The first argument I heard against Pokémon Go that wasn’t “Grow up, you are in your 30s not 13”, was one for animal rights concerns.  A philosopher friend of mine takes issue with the way we portray the capture, treatment, and battling of animals in gaming.  The argument was likened to the way we (well, some of us) recognize and object to racism and misogyny in video game stories and game play.  This concern brings to the surface some questions about how we view animals in a virtual space, if we think moral choices in video games negatively impact the real world moral choice of users (THIS says they don’t), what unethical behavior is normalized by entertainment media, and how we view animals as pets and as objects of study and research.

Many community focused actions have emerged from the game’s popularity, people urging others to use apps like wooftrax and resQwalk, or other charitable donation apps such as charity miles, encouraging users to drop extra lures at children’s hospitals or donate for in app purchases for kids who aren’t as mobile, and community trash pickups on walking routes. Many objectors feel that the game is a time waster and negatively impacts productivity.  To what degree does entertainment media impact productivity or help increase it by providing relaxation and stress relief to users?  For some players like this facebook poster the game has increased social interaction, language skills, and engagement with others.  For others, perhaps, over time, it may interfere with responsibilities.

Ableism and economic access have been discussed in gaming for a while but the widespread success of Pokémon Go raises concern about equality in the gaming experience for those who cannot walk around their neighborhoods and towns, those who cannot see the AR or use/afford a smart phone.  Although the game is free, smart phone devices can cost up to 1000$ with monthly service ranging anywhere from 40$ up to hundreds depending on the service and plan.  These are luxury items and economic status, having the time to spend on a video game, or disability prevents many people from their use.

I haven’t seen anything yet about this as a negative,but am expecting to as updates and more features are added to the game, but to what extent are “hacks” like putting the phone on a dog harness or ceiling fan to quickly hatch eggs without walking to be considered cheating? Are people using multiple devices to run extra accounts in the hopes that once (and if) trading in game becomes possible they can combine their characters and candy (in game currency of a sort) and have an advantage or improve their chance for rare characters. What is (or isn’t) ethical gaming in more known formats and in this new AR format?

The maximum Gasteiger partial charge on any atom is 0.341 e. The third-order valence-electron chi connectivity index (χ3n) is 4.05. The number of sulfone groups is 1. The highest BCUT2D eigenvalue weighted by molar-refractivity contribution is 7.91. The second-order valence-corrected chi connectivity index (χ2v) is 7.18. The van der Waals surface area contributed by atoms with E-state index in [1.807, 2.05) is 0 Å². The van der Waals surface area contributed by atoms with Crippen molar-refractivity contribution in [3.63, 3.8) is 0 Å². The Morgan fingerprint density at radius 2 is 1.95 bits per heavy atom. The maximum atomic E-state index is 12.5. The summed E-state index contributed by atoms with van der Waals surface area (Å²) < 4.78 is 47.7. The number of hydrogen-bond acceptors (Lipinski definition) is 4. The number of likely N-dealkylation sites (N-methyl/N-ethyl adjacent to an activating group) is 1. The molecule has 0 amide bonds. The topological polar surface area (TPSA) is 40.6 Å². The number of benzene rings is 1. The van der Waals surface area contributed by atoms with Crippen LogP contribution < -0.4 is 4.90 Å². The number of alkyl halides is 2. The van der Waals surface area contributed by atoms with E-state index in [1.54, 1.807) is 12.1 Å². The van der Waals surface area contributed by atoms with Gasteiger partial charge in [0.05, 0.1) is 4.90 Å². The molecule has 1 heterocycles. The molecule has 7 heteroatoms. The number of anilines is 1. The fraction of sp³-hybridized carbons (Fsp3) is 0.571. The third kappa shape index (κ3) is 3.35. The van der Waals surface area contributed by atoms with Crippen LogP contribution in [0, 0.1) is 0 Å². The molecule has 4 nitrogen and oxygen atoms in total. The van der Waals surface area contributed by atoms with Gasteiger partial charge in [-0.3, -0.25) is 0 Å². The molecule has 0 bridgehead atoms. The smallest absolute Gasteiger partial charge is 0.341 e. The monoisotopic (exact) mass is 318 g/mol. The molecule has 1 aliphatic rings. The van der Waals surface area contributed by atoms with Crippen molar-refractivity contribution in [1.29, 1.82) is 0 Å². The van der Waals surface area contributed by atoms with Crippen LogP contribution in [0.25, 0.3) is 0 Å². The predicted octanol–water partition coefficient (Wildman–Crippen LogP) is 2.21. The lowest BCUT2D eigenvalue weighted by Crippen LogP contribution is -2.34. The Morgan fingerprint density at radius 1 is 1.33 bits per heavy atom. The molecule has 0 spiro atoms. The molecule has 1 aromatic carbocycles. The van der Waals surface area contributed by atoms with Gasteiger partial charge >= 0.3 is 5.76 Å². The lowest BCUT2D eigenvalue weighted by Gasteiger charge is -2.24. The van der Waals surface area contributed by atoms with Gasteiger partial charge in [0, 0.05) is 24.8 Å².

In addition there is very public concern for phone use while driving, walking, and biking.  Some players have been injured or injured others while playing and a few people have used the game as a way to locate and attack others as targets of robbery.

Whatever your opinion on Pokémon Go, as a player, observer, objector, or otherwise; this game came at the perfect time for me (and it seems, many others) as a way to enjoy being outdoors in the summer, have fun with a new game in a franchise we’ve grown up with, and have a little silly and light-hearted fun with others not only in our local communities but also online in global interaction in the midst of an extremely stressful and turbulent time in both The U.S. and the world.

I’ve seen more of my neighborhood in the last week and a half than the entire six years I’ve lived here, I’m getting great exercise walking my city and neighboring cities, I’m enjoying all the wonderful creative fan pictures within AR (and my favorite) and outside of it like these by Gavin Mackey, or these by various artists playing on the recent trend of pet shaming, and most important: I’m having fun.

I still want to know if I should slide the game icon into my ‘games’ tab or my ‘travel’ tab, I want to know if Pokémon and chill is a thing ( I hear it is, as well as ‘Pokémon Blow’).  If it remains heavily used over time and developers are able to fix and maintain bugged features as well as adapt and add new features that align with user wants and needs as has been the case with popular games such as World of Warcraft, Team Fortress, Half-Life, or Call of Duty or it fades away like…well…I don’t remember, they faded away; this summer is sure to be remembered by many of us as PokéSummer 2016: The summer we (at least tried) to catch ’em all.